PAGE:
Joining a tour from Krakow is the most convenient but most expensive option. By joining a tour, your transportation and visit to Auschwitz-Birkenau is covered. The tour company arranges your transportation and your guided tour of Auschwitz.

If you are planning your visit at the last minute, joining a tour guarantees you a ticket into Auschwitz.



Verdict: Which Method Should You Choose?

If you are traveling on a budget, the bus is the cheapest option. For as little as 25 PLN, you can get to and from Auschwitz. However, you will have to arrange your own tickets and tour of Auschwitz.

For the most convenient option, join a small tour group to Auschwitz. The price to arrange a private tour is just slightly more expensive than arranging your own driver and guide. It’s a small price to pay have your day run smoothly with very little effort on your part.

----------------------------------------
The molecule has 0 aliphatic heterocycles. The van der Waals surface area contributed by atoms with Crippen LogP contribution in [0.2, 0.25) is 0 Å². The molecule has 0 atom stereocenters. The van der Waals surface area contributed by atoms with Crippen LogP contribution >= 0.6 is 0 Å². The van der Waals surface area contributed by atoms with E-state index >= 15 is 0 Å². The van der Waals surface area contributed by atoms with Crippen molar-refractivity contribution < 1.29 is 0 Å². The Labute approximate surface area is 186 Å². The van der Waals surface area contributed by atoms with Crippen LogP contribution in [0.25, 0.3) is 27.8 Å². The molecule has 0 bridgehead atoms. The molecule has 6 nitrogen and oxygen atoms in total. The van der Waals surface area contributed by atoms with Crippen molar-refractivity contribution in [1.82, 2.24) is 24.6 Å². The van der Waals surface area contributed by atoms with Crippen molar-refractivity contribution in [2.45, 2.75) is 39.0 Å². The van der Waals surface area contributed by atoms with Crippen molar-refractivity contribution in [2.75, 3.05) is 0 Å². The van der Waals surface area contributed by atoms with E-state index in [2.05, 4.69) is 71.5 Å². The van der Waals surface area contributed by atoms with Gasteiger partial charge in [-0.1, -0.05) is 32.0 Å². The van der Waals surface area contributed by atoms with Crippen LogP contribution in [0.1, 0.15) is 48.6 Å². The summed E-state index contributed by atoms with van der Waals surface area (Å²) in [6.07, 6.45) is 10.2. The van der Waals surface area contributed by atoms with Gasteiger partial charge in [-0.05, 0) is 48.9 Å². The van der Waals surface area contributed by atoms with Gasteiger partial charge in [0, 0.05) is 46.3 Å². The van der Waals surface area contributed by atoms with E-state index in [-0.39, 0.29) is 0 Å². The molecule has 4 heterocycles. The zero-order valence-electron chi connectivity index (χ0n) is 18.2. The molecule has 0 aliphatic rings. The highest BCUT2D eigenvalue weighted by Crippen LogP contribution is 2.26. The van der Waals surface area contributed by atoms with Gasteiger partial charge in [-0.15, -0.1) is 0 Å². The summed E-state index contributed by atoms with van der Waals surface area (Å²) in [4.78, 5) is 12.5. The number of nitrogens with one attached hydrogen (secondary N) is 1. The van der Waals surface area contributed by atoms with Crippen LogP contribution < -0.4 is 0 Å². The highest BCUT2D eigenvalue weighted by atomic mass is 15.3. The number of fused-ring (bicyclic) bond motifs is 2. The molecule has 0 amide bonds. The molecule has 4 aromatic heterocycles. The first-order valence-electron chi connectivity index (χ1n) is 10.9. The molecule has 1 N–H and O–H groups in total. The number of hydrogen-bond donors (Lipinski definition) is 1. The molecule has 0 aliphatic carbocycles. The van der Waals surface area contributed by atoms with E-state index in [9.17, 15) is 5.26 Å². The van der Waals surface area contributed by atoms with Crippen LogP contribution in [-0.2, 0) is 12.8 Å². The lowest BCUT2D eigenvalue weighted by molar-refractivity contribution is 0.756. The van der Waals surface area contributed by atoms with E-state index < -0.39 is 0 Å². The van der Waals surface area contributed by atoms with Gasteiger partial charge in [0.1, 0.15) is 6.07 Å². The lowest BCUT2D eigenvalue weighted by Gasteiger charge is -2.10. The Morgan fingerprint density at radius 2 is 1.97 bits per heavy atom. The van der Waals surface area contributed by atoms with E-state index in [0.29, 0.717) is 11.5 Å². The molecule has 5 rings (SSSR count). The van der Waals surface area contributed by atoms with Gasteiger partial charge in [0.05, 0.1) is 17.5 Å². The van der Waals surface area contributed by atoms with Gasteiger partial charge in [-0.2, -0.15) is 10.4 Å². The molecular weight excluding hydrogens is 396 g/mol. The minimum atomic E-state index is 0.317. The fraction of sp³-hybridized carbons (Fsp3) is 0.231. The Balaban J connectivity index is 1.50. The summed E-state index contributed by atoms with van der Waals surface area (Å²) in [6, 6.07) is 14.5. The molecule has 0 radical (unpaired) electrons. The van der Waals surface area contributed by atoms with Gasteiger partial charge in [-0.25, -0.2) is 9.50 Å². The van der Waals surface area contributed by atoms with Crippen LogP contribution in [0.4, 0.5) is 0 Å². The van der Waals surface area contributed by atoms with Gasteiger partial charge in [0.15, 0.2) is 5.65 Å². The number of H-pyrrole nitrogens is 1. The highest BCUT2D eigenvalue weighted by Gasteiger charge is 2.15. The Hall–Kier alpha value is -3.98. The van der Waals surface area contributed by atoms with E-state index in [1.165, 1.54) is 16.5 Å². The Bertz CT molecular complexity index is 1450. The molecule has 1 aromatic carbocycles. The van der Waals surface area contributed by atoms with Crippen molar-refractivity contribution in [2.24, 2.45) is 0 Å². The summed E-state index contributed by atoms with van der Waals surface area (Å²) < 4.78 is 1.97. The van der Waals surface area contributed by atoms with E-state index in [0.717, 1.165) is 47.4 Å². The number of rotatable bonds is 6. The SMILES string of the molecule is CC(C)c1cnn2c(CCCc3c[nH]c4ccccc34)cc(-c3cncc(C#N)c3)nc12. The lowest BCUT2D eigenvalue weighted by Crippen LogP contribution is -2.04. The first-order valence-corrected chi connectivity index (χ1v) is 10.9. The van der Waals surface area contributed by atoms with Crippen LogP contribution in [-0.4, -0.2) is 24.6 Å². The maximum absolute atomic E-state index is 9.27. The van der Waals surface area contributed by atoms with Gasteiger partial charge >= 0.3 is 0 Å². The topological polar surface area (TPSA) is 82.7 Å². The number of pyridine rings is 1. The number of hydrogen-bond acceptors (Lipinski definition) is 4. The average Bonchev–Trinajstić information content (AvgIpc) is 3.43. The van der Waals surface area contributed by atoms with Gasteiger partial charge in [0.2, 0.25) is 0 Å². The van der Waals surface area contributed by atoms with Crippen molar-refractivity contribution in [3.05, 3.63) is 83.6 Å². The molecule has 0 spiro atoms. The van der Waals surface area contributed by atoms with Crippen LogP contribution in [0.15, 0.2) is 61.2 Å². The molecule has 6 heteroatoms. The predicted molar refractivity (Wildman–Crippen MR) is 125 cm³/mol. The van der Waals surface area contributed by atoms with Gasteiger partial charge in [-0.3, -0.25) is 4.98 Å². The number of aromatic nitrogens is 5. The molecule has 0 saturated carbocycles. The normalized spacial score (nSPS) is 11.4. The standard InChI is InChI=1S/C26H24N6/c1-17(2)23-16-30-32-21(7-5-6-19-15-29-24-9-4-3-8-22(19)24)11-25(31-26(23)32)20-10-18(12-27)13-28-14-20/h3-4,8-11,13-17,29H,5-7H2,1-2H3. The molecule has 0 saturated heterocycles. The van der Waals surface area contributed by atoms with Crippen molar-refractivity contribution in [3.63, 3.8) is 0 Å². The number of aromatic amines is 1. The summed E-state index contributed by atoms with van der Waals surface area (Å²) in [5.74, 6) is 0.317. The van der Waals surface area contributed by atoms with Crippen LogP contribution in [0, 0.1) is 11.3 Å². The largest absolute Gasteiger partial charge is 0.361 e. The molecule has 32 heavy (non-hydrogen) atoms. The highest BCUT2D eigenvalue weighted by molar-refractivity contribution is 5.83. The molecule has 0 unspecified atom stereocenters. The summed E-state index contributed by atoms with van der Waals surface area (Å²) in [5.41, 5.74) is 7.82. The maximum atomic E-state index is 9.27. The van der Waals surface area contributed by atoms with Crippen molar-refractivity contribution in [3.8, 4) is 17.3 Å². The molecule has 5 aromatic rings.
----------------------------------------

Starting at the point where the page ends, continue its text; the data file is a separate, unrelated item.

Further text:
How to Visit Auschwitz-Birkenau

Basic Information

Admission: Admission to Auschwitz-Birkenau is free, however, you have to pay for the guided tour with an educator.
Guided Tour with an Educator: 80 PLN in Polish; 90 PLN in other languages, including English
Hours of Operation: Daily 7:30 am to 7 pm June, July, and August; reduced hours the remainder of the year. Closed on January 1, Easter Sunday, and Christmas. The museum can close during official state visits. Click here for full operating hours and possible closures.

Visiting Auschwitz-Birkenau without a Guide